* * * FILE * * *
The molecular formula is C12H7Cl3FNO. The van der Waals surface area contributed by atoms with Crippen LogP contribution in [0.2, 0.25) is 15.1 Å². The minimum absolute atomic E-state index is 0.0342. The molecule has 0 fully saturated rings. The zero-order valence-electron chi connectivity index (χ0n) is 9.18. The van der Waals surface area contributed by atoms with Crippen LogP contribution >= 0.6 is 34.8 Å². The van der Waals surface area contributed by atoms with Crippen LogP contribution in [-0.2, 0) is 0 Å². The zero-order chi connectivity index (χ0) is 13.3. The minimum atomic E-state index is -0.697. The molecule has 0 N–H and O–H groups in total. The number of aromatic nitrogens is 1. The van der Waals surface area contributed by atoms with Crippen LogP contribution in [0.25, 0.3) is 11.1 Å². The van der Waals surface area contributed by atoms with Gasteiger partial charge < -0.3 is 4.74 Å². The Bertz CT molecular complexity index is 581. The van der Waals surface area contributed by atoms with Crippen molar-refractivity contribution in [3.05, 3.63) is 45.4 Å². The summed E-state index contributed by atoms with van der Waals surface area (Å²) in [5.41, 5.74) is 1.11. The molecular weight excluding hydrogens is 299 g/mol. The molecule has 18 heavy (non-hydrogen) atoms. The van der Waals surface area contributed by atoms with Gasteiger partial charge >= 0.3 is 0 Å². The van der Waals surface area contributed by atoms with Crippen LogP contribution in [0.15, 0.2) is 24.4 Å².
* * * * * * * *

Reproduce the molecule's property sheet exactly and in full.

The molecular formula is C12H7Cl3FNO. The van der Waals surface area contributed by atoms with Crippen LogP contribution in [0.2, 0.25) is 15.1 Å². The minimum absolute atomic E-state index is 0.0342. The molecule has 0 fully saturated rings. The zero-order valence-electron chi connectivity index (χ0n) is 9.18. The van der Waals surface area contributed by atoms with Crippen LogP contribution >= 0.6 is 34.8 Å². The van der Waals surface area contributed by atoms with Crippen LogP contribution in [-0.2, 0) is 0 Å². The zero-order chi connectivity index (χ0) is 13.3. The minimum atomic E-state index is -0.697. The molecule has 0 N–H and O–H groups in total. The number of aromatic nitrogens is 1. The van der Waals surface area contributed by atoms with Crippen LogP contribution in [0.25, 0.3) is 11.1 Å². The van der Waals surface area contributed by atoms with Gasteiger partial charge < -0.3 is 4.74 Å². The Bertz CT molecular complexity index is 581. The van der Waals surface area contributed by atoms with Crippen molar-refractivity contribution in [3.05, 3.63) is 45.4 Å². The summed E-state index contributed by atoms with van der Waals surface area (Å²) in [5.41, 5.74) is 1.11. The molecular weight excluding hydrogens is 299 g/mol. The molecule has 18 heavy (non-hydrogen) atoms. The van der Waals surface area contributed by atoms with Gasteiger partial charge >= 0.3 is 0 Å². The van der Waals surface area contributed by atoms with Crippen LogP contribution in [0.15, 0.2) is 24.4 Å².